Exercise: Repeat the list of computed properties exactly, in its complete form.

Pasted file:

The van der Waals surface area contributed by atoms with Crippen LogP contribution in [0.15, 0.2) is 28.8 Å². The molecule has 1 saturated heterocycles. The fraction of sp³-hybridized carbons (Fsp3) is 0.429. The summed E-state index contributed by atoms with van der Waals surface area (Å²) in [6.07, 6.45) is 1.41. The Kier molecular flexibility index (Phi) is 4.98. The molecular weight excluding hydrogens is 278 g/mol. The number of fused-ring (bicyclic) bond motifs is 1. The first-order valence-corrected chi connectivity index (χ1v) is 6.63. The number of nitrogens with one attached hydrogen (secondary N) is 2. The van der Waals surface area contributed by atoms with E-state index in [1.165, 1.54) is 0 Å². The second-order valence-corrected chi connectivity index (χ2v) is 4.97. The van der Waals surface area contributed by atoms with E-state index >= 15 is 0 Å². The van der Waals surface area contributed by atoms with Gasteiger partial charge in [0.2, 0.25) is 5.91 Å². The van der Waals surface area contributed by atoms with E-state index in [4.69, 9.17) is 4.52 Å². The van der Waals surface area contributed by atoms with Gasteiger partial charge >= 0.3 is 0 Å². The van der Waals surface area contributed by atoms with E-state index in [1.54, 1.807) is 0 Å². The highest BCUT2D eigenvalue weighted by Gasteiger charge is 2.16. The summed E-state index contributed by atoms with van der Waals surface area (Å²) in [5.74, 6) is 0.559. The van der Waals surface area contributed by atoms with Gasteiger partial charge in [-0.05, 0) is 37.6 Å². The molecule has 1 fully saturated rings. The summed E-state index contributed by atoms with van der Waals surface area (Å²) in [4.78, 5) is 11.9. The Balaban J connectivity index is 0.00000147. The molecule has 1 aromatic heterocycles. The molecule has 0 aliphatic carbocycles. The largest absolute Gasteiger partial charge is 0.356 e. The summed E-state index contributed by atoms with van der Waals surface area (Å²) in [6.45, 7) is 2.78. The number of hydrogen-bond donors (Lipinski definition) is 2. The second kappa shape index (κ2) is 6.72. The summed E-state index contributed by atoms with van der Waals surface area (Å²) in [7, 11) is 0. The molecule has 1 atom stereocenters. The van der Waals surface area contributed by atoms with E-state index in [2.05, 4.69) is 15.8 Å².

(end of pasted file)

The van der Waals surface area contributed by atoms with Crippen LogP contribution in [0.15, 0.2) is 28.8 Å². The molecule has 1 saturated heterocycles. The fraction of sp³-hybridized carbons (Fsp3) is 0.429. The summed E-state index contributed by atoms with van der Waals surface area (Å²) in [6.07, 6.45) is 1.41. The Kier molecular flexibility index (Phi) is 4.98. The molecular weight excluding hydrogens is 278 g/mol. The number of fused-ring (bicyclic) bond motifs is 1. The first-order valence-corrected chi connectivity index (χ1v) is 6.63. The number of nitrogens with one attached hydrogen (secondary N) is 2. The van der Waals surface area contributed by atoms with E-state index in [1.165, 1.54) is 0 Å². The second-order valence-corrected chi connectivity index (χ2v) is 4.97. The van der Waals surface area contributed by atoms with E-state index >= 15 is 0 Å². The van der Waals surface area contributed by atoms with Gasteiger partial charge in [0.2, 0.25) is 5.91 Å². The van der Waals surface area contributed by atoms with E-state index in [4.69, 9.17) is 4.52 Å². The van der Waals surface area contributed by atoms with Gasteiger partial charge >= 0.3 is 0 Å². The van der Waals surface area contributed by atoms with E-state index in [1.54, 1.807) is 0 Å². The highest BCUT2D eigenvalue weighted by Gasteiger charge is 2.16. The summed E-state index contributed by atoms with van der Waals surface area (Å²) in [5.74, 6) is 0.559. The van der Waals surface area contributed by atoms with Gasteiger partial charge in [-0.05, 0) is 37.6 Å². The molecule has 1 fully saturated rings. The summed E-state index contributed by atoms with van der Waals surface area (Å²) in [4.78, 5) is 11.9. The Balaban J connectivity index is 0.00000147. The molecule has 1 aromatic heterocycles. The molecule has 0 aliphatic carbocycles. The largest absolute Gasteiger partial charge is 0.356 e. The summed E-state index contributed by atoms with van der Waals surface area (Å²) in [6.45, 7) is 2.78. The number of hydrogen-bond donors (Lipinski definition) is 2. The second kappa shape index (κ2) is 6.72. The summed E-state index contributed by atoms with van der Waals surface area (Å²) in [7, 11) is 0. The molecule has 1 atom stereocenters. The van der Waals surface area contributed by atoms with E-state index in [2.05, 4.69) is 15.8 Å².